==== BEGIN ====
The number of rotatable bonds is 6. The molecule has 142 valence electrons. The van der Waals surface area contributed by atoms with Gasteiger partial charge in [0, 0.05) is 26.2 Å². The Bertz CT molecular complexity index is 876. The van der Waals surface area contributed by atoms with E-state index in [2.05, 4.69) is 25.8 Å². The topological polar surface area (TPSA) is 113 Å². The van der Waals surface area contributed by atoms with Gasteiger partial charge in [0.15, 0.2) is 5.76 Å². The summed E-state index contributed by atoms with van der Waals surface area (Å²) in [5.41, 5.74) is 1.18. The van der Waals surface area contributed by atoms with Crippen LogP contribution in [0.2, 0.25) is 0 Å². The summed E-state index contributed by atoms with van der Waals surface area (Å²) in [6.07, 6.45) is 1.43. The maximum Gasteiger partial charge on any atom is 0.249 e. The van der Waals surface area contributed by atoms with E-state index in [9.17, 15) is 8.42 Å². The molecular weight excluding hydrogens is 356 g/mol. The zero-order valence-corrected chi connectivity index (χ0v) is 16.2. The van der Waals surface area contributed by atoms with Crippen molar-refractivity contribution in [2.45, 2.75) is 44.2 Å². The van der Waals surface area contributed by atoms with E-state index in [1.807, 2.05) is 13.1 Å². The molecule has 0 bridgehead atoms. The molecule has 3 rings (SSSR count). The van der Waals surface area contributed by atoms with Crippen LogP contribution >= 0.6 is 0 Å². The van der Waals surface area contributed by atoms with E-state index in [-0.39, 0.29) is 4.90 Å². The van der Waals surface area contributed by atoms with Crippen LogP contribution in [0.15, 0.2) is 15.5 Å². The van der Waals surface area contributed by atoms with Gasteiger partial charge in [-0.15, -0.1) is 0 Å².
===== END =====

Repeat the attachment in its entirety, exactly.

The number of rotatable bonds is 6. The molecule has 142 valence electrons. The van der Waals surface area contributed by atoms with Gasteiger partial charge in [0, 0.05) is 26.2 Å². The Bertz CT molecular complexity index is 876. The van der Waals surface area contributed by atoms with E-state index in [2.05, 4.69) is 25.8 Å². The topological polar surface area (TPSA) is 113 Å². The van der Waals surface area contributed by atoms with Gasteiger partial charge in [0.15, 0.2) is 5.76 Å². The summed E-state index contributed by atoms with van der Waals surface area (Å²) in [5.41, 5.74) is 1.18. The van der Waals surface area contributed by atoms with Crippen LogP contribution in [0.2, 0.25) is 0 Å². The summed E-state index contributed by atoms with van der Waals surface area (Å²) in [6.07, 6.45) is 1.43. The maximum Gasteiger partial charge on any atom is 0.249 e. The van der Waals surface area contributed by atoms with E-state index in [9.17, 15) is 8.42 Å². The molecular weight excluding hydrogens is 356 g/mol. The zero-order valence-corrected chi connectivity index (χ0v) is 16.2. The van der Waals surface area contributed by atoms with Crippen molar-refractivity contribution in [2.45, 2.75) is 44.2 Å². The van der Waals surface area contributed by atoms with E-state index in [1.807, 2.05) is 13.1 Å². The molecule has 0 bridgehead atoms. The molecule has 3 rings (SSSR count). The van der Waals surface area contributed by atoms with Crippen LogP contribution >= 0.6 is 0 Å². The van der Waals surface area contributed by atoms with E-state index in [-0.39, 0.29) is 4.90 Å². The van der Waals surface area contributed by atoms with Crippen LogP contribution in [0.15, 0.2) is 15.5 Å². The van der Waals surface area contributed by atoms with Gasteiger partial charge in [-0.15, -0.1) is 0 Å².